School Health Week in March served as a reminder of the need to be aware, not only of general health, but of eye health and the essential role vision plays in the classroom. Learning is a complex process which requires integration and coordination between a number of modalities, including hearing, vision, language, and physical and cognitive abilities. We all have different learning styles and strengths. Some people learn most effectively by looking, others by listening, and still others by doing. The large majority of the demand in the classroom is on the visual system, increasing as children progress through school, when more study materials need to be read, print in books becomes smaller, and more time is spent studying and working on the computer. Optimal vision for learning is not simply being able to see clearly but involves visual processing skills and the ability to make sense of what is seen. Less than optimal visual skills may lead to poor academic and sporting performance, a negative attitude towards school, and emotional and social problems.   Although visual processing skills can be broken down for the sake of definition, they do not function independently of each other. They are an integrated system of processes that work together to facilitate effective learning and interpretation of information coming in through the eyes. Visual Acuity Visual acuity is a measure of the sharpness of vision or how clearly one is able to see at various distances. Problems that could impact school performance include difficulty with...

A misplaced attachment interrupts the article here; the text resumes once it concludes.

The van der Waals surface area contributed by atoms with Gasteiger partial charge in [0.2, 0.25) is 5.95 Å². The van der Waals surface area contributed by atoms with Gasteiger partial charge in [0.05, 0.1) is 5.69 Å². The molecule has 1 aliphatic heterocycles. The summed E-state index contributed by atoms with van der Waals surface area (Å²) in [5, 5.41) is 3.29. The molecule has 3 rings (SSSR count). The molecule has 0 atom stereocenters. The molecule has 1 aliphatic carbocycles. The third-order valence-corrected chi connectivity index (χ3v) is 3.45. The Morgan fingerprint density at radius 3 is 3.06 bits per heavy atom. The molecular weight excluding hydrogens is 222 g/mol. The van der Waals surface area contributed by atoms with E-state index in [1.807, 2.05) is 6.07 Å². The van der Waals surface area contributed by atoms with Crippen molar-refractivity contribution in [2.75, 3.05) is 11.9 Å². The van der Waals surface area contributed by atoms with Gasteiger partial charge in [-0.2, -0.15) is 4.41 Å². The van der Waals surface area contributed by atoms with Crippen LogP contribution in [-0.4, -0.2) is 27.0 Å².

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SEE YOUR WHOLE WORLD, NOT JUST PART OF IT!


The annual World Glaucoma Week in March may have come and gone but unfortunately glaucoma is here to stay! Glaucoma is an irreversible progressive condition of the eyes caused by damage to the optic nerve at the back of the eye. After diabetic eye disease, it is the most common cause of blindness in the Western world if left untreated. The 2018 theme for World Glaucoma Week was B-I-G, Beat Invisible Glaucoma. This is an excellent incentive to visit your optometrist for a glaucoma screening, which is a quick and painless measurement of the pressure inside the eyes. Most cases of glaucoma are due to a build-up of pressure within the eye, gradually causing damage to the optic nerve which connects the eyes to the brain. However, some people who have optic nerve damage have relatively normal intra-ocular pressure but may have poor or compromised blood supply to the optic nerve and the retina at the back of the eye. For this reason, it is important to have a regular comprehensive eye examination of the internal structures of the eyes as well. Glaucoma is most prevalent in people over the age of 60 but can occur in younger people. Some experts recommend glaucoma screening every 5 years from the age of 40, or earlier and more frequently if there are risk factors for the development of the condition. Risk factors include a family history of glaucoma, a high degree of shortsightedness or farsightedness, diabetes, trauma to the eye (even many years...
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621 Hits